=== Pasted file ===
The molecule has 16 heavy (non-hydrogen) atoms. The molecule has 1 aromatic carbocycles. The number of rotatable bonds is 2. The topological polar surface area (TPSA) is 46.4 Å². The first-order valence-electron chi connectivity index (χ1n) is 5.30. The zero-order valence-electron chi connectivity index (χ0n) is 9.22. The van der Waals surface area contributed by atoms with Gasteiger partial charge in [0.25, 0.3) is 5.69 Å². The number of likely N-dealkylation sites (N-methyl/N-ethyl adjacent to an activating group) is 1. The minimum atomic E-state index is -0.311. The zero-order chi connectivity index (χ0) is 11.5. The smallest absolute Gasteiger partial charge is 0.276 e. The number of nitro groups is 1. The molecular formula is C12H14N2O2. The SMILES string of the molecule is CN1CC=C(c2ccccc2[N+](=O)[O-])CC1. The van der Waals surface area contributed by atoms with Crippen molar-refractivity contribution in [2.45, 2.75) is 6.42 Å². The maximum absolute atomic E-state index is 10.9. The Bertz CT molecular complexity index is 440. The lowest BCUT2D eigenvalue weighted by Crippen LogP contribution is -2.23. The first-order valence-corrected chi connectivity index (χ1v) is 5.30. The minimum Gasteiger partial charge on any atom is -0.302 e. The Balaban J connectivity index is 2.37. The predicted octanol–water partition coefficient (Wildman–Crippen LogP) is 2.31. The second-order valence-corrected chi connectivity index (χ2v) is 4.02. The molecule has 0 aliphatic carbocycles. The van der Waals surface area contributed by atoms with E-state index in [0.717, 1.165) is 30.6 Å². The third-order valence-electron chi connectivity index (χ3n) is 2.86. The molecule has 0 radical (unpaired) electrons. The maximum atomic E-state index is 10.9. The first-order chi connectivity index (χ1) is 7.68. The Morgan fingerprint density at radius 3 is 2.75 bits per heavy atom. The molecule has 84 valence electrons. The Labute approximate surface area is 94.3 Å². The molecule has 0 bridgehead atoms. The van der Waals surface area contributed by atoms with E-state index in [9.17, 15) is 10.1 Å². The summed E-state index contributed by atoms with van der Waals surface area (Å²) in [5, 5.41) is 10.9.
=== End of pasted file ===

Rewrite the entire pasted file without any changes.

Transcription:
The molecule has 16 heavy (non-hydrogen) atoms. The molecule has 1 aromatic carbocycles. The number of rotatable bonds is 2. The topological polar surface area (TPSA) is 46.4 Å². The first-order valence-electron chi connectivity index (χ1n) is 5.30. The zero-order valence-electron chi connectivity index (χ0n) is 9.22. The van der Waals surface area contributed by atoms with Gasteiger partial charge in [0.25, 0.3) is 5.69 Å². The number of likely N-dealkylation sites (N-methyl/N-ethyl adjacent to an activating group) is 1. The minimum atomic E-state index is -0.311. The zero-order chi connectivity index (χ0) is 11.5. The smallest absolute Gasteiger partial charge is 0.276 e. The number of nitro groups is 1. The molecular formula is C12H14N2O2. The SMILES string of the molecule is CN1CC=C(c2ccccc2[N+](=O)[O-])CC1. The van der Waals surface area contributed by atoms with Crippen molar-refractivity contribution in [2.45, 2.75) is 6.42 Å². The maximum absolute atomic E-state index is 10.9. The Bertz CT molecular complexity index is 440. The lowest BCUT2D eigenvalue weighted by Crippen LogP contribution is -2.23. The first-order valence-corrected chi connectivity index (χ1v) is 5.30. The minimum Gasteiger partial charge on any atom is -0.302 e. The Balaban J connectivity index is 2.37. The predicted octanol–water partition coefficient (Wildman–Crippen LogP) is 2.31. The second-order valence-corrected chi connectivity index (χ2v) is 4.02. The molecule has 0 aliphatic carbocycles. The van der Waals surface area contributed by atoms with E-state index in [0.717, 1.165) is 30.6 Å². The third-order valence-electron chi connectivity index (χ3n) is 2.86. The molecule has 0 radical (unpaired) electrons. The maximum atomic E-state index is 10.9. The first-order chi connectivity index (χ1) is 7.68. The Morgan fingerprint density at radius 3 is 2.75 bits per heavy atom. The molecule has 84 valence electrons. The Labute approximate surface area is 94.3 Å². The molecule has 0 bridgehead atoms. The van der Waals surface area contributed by atoms with E-state index in [9.17, 15) is 10.1 Å². The summed E-state index contributed by atoms with van der Waals surface area (Å²) in [5, 5.41) is 10.9.